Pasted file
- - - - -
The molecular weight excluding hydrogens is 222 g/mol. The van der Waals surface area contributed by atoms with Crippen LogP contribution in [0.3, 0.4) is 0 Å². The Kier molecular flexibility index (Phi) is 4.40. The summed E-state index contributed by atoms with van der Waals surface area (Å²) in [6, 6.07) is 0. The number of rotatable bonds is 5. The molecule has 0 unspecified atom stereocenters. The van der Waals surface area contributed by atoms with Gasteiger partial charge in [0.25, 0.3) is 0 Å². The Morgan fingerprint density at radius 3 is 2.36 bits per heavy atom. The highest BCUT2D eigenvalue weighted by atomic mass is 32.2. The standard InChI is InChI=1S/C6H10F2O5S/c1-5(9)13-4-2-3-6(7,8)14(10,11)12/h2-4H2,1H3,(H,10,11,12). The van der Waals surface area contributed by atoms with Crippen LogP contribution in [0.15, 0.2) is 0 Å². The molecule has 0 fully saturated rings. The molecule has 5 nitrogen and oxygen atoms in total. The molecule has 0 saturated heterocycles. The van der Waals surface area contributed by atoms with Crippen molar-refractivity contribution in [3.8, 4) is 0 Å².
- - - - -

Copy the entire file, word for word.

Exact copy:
The molecular weight excluding hydrogens is 222 g/mol. The van der Waals surface area contributed by atoms with Crippen LogP contribution in [0.3, 0.4) is 0 Å². The Kier molecular flexibility index (Phi) is 4.40. The summed E-state index contributed by atoms with van der Waals surface area (Å²) in [6, 6.07) is 0. The number of rotatable bonds is 5. The molecule has 0 unspecified atom stereocenters. The van der Waals surface area contributed by atoms with Gasteiger partial charge in [0.25, 0.3) is 0 Å². The Morgan fingerprint density at radius 3 is 2.36 bits per heavy atom. The highest BCUT2D eigenvalue weighted by atomic mass is 32.2. The standard InChI is InChI=1S/C6H10F2O5S/c1-5(9)13-4-2-3-6(7,8)14(10,11)12/h2-4H2,1H3,(H,10,11,12). The van der Waals surface area contributed by atoms with Crippen LogP contribution in [0.15, 0.2) is 0 Å². The molecule has 0 fully saturated rings. The molecule has 5 nitrogen and oxygen atoms in total. The molecule has 0 saturated heterocycles. The van der Waals surface area contributed by atoms with Crippen molar-refractivity contribution in [3.8, 4) is 0 Å².